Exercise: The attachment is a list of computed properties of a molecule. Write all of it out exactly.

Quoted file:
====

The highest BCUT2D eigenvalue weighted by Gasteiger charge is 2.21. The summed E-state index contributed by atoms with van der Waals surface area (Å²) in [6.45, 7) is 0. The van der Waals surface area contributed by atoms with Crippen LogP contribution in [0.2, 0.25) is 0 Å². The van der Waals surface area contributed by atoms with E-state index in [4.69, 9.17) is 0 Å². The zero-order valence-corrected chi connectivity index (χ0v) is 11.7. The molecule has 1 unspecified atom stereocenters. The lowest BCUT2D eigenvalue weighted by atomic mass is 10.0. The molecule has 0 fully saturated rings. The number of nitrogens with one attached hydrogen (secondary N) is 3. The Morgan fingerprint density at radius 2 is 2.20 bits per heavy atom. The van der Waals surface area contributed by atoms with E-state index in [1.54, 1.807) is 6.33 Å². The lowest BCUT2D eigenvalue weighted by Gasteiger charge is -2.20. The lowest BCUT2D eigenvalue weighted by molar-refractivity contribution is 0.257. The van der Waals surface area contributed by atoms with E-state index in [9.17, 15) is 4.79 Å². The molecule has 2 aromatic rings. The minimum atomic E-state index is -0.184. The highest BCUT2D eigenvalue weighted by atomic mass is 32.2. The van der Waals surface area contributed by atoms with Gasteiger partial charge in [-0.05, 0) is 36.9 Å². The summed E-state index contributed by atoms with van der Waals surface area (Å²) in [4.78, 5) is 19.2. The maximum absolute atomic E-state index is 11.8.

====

The highest BCUT2D eigenvalue weighted by Gasteiger charge is 2.21. The summed E-state index contributed by atoms with van der Waals surface area (Å²) in [6.45, 7) is 0. The van der Waals surface area contributed by atoms with Crippen LogP contribution in [0.2, 0.25) is 0 Å². The van der Waals surface area contributed by atoms with E-state index in [4.69, 9.17) is 0 Å². The zero-order valence-corrected chi connectivity index (χ0v) is 11.7. The molecule has 1 unspecified atom stereocenters. The lowest BCUT2D eigenvalue weighted by atomic mass is 10.0. The molecule has 0 fully saturated rings. The number of nitrogens with one attached hydrogen (secondary N) is 3. The Morgan fingerprint density at radius 2 is 2.20 bits per heavy atom. The van der Waals surface area contributed by atoms with E-state index in [1.54, 1.807) is 6.33 Å². The lowest BCUT2D eigenvalue weighted by Gasteiger charge is -2.20. The lowest BCUT2D eigenvalue weighted by molar-refractivity contribution is 0.257. The van der Waals surface area contributed by atoms with E-state index in [9.17, 15) is 4.79 Å². The molecule has 2 aromatic rings. The minimum atomic E-state index is -0.184. The highest BCUT2D eigenvalue weighted by atomic mass is 32.2. The van der Waals surface area contributed by atoms with Gasteiger partial charge in [-0.05, 0) is 36.9 Å². The summed E-state index contributed by atoms with van der Waals surface area (Å²) in [4.78, 5) is 19.2. The maximum absolute atomic E-state index is 11.8.